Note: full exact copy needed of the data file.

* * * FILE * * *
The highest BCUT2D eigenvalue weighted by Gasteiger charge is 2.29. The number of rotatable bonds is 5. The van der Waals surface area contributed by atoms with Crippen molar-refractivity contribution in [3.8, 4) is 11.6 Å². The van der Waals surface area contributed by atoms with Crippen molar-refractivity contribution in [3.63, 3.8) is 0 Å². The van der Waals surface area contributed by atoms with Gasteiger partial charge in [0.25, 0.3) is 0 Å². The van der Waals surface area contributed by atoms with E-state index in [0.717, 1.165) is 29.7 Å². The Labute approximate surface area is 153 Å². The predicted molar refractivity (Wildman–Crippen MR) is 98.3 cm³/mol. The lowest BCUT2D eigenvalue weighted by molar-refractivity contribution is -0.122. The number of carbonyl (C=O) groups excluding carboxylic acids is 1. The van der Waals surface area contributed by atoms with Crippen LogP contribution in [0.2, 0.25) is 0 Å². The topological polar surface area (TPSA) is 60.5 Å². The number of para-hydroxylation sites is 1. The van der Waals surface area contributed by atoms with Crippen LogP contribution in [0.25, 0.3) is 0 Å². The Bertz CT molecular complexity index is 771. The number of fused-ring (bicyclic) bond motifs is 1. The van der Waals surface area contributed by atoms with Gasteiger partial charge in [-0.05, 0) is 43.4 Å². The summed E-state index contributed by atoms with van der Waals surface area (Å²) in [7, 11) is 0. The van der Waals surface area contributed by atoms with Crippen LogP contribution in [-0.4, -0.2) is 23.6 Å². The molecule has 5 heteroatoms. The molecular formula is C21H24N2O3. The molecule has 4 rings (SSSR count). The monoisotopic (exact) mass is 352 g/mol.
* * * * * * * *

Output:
The highest BCUT2D eigenvalue weighted by Gasteiger charge is 2.29. The number of rotatable bonds is 5. The van der Waals surface area contributed by atoms with Crippen molar-refractivity contribution in [3.8, 4) is 11.6 Å². The van der Waals surface area contributed by atoms with Crippen molar-refractivity contribution in [3.63, 3.8) is 0 Å². The van der Waals surface area contributed by atoms with Gasteiger partial charge in [0.25, 0.3) is 0 Å². The van der Waals surface area contributed by atoms with E-state index in [0.717, 1.165) is 29.7 Å². The Labute approximate surface area is 153 Å². The predicted molar refractivity (Wildman–Crippen MR) is 98.3 cm³/mol. The lowest BCUT2D eigenvalue weighted by molar-refractivity contribution is -0.122. The number of carbonyl (C=O) groups excluding carboxylic acids is 1. The van der Waals surface area contributed by atoms with Crippen LogP contribution in [0.2, 0.25) is 0 Å². The topological polar surface area (TPSA) is 60.5 Å². The number of para-hydroxylation sites is 1. The van der Waals surface area contributed by atoms with Crippen LogP contribution in [0.25, 0.3) is 0 Å². The Bertz CT molecular complexity index is 771. The number of fused-ring (bicyclic) bond motifs is 1. The van der Waals surface area contributed by atoms with Gasteiger partial charge in [-0.05, 0) is 43.4 Å². The summed E-state index contributed by atoms with van der Waals surface area (Å²) in [7, 11) is 0. The van der Waals surface area contributed by atoms with Crippen LogP contribution in [-0.4, -0.2) is 23.6 Å². The molecule has 5 heteroatoms. The molecular formula is C21H24N2O3. The molecule has 4 rings (SSSR count). The monoisotopic (exact) mass is 352 g/mol.